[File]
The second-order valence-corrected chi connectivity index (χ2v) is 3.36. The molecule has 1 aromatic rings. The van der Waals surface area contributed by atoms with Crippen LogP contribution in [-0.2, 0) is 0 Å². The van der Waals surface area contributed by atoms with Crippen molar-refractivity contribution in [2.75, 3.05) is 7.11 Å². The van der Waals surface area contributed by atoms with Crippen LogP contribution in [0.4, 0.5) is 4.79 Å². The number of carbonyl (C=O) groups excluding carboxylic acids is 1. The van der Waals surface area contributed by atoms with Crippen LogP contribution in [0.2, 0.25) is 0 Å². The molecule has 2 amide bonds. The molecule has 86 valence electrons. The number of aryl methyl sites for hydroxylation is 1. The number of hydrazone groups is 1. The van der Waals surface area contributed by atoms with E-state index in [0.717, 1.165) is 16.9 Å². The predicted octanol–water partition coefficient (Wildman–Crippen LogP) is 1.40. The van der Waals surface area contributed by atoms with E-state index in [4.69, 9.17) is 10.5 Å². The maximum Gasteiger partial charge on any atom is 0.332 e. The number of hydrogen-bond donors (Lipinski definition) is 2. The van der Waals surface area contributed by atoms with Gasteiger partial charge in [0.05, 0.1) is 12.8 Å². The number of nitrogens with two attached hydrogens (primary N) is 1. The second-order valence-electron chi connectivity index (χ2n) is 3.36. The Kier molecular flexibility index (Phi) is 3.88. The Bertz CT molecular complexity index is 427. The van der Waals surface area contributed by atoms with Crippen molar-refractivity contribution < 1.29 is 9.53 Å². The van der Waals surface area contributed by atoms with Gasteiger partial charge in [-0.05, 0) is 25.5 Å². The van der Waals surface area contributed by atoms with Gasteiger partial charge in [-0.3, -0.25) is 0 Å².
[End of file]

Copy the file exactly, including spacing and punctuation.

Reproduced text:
The second-order valence-corrected chi connectivity index (χ2v) is 3.36. The molecule has 1 aromatic rings. The van der Waals surface area contributed by atoms with Crippen LogP contribution in [-0.2, 0) is 0 Å². The van der Waals surface area contributed by atoms with Crippen molar-refractivity contribution in [2.75, 3.05) is 7.11 Å². The van der Waals surface area contributed by atoms with Crippen LogP contribution in [0.4, 0.5) is 4.79 Å². The number of carbonyl (C=O) groups excluding carboxylic acids is 1. The van der Waals surface area contributed by atoms with Crippen LogP contribution in [0.2, 0.25) is 0 Å². The molecule has 2 amide bonds. The molecule has 86 valence electrons. The number of aryl methyl sites for hydroxylation is 1. The number of hydrazone groups is 1. The van der Waals surface area contributed by atoms with E-state index in [0.717, 1.165) is 16.9 Å². The predicted octanol–water partition coefficient (Wildman–Crippen LogP) is 1.40. The van der Waals surface area contributed by atoms with E-state index in [4.69, 9.17) is 10.5 Å². The maximum Gasteiger partial charge on any atom is 0.332 e. The number of hydrogen-bond donors (Lipinski definition) is 2. The van der Waals surface area contributed by atoms with Gasteiger partial charge in [0.05, 0.1) is 12.8 Å². The number of nitrogens with two attached hydrogens (primary N) is 1. The second-order valence-electron chi connectivity index (χ2n) is 3.36. The Kier molecular flexibility index (Phi) is 3.88. The Bertz CT molecular complexity index is 427. The van der Waals surface area contributed by atoms with Crippen molar-refractivity contribution < 1.29 is 9.53 Å². The van der Waals surface area contributed by atoms with Gasteiger partial charge in [-0.05, 0) is 25.5 Å². The van der Waals surface area contributed by atoms with Gasteiger partial charge in [-0.3, -0.25) is 0 Å².